Workers and supervisors should be trained on the need for good housekeeping, and they should be allotted enough time by management for regular clean-up activities during each shift. For example, workers might not quickly wipe up spills and immediately dispose of any materials used to clean it up, should the timetable of the job feel rushed. Management should also regularly provide housekeeping supplies for these activities, including brooms, mops, chemical absorbers for floors, water, and waste receptacles.
Step 3: Personal Protective Gear
Applicators should always follow the manufacturer’s recommendation on PPE when working with high-performance coatings, specifically epoxy products. Some general PPE recommendations for handling, mixing, and applying epoxy systems are:
• Eye Protection: Chemical goggles with side shields to protect against splashes, or goggles with an 8-inch (203.2 mm) minimum full-face shield should be worn.
• Gloves: Options for hand protection include ethylene vinyl alcohol (EVOH) laminate, butyl rubber, nitrile rubber, or neoprene. Cotton and latex gloves, as well as barrier creams, are not sufficient to protect installers from epoxies. Applicators should wash and dry their hands before and after each use of gloves by using clean running water, a mild soap (pH neutral or slightly acidic), and clean towels.
• Sleeves: Protective sleeves should be worn with gloves to protect the person’s arms from chemical contact and splashes.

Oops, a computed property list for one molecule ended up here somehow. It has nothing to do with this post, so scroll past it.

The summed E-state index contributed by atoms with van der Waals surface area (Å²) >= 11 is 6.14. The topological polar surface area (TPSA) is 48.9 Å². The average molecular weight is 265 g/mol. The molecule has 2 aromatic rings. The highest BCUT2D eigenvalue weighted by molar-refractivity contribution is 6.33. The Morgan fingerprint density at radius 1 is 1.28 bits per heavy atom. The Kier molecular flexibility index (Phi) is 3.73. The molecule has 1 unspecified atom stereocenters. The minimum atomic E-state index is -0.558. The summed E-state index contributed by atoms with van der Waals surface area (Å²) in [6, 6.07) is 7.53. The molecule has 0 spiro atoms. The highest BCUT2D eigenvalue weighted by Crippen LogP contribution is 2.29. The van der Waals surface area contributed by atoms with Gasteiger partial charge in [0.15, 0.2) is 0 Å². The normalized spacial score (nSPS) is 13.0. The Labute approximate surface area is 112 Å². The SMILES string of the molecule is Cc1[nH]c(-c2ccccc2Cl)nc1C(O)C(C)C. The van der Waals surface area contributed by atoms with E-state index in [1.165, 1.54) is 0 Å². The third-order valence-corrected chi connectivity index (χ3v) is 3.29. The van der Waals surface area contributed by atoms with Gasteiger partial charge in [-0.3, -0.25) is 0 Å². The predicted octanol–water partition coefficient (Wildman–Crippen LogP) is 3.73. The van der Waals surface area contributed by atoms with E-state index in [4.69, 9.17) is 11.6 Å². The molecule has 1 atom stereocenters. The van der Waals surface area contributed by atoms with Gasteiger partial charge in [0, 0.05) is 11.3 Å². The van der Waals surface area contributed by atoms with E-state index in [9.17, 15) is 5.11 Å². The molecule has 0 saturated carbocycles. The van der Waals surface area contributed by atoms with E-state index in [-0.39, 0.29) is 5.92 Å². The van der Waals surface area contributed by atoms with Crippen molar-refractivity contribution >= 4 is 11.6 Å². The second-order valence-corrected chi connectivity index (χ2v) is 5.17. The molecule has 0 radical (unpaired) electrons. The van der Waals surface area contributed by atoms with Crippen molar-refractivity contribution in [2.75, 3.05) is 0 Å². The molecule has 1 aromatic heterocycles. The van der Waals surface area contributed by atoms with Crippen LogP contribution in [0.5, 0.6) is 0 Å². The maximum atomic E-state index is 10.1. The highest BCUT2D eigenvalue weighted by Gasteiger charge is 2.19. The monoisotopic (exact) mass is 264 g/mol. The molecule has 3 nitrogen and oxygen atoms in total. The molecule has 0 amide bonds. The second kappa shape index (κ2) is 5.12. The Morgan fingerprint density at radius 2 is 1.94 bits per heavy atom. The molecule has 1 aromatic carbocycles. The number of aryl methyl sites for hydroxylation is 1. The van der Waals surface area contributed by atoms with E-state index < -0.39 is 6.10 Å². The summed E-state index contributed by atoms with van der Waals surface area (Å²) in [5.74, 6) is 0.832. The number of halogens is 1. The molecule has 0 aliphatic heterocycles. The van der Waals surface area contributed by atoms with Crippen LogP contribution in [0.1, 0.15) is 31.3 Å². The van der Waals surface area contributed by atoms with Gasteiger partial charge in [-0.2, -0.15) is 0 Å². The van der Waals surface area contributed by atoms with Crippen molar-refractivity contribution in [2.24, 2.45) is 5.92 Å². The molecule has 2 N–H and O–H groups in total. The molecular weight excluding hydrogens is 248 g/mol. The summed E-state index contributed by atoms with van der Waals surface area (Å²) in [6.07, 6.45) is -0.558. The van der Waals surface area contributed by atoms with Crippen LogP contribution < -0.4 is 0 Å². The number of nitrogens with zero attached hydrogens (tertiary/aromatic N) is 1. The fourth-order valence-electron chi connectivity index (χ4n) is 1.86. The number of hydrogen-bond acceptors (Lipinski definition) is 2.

• Coveralls: To prevent epoxy chemicals from soaking into an installer’s clothing and contacting his or her skin, coveralls should be worn over work clothes. Coveralls can also protect the skin from powdered materials like aerosols, as well as light liquid splashes.
• Aprons: Chemical-resistant aprons, such as those made with butyl rubber, can be used as additional protection with coveralls.
• Boots: Use with pants taped inside to help protect the skin and prevent chemicals from entering through the top of the boots.
• Respirator: Options include an organic vapor respirator, a full-face air purifying respirator for organic vapors, or a self-contained breathing apparatus. This should be used in consultation with the manufacturer’s use limitations. All respiratory protection must be used in accordance with the OSHA Respirator Standard, 29 CFR 1910.134.
• Jewelry: Any jewelry should be removed when on the job, since chemicals can collect under rings, watches, and necklaces.
• Changing clothes: Workers should change into clean clothes at the end of the shift, before leaving work. This protects against the risk of the epoxy spreading to an automobile interior. If the clothes cannot be left at the job, they should be taken home in a separate, sealed container.
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Source: This article was republished with permission from CoatingsPro Magazine.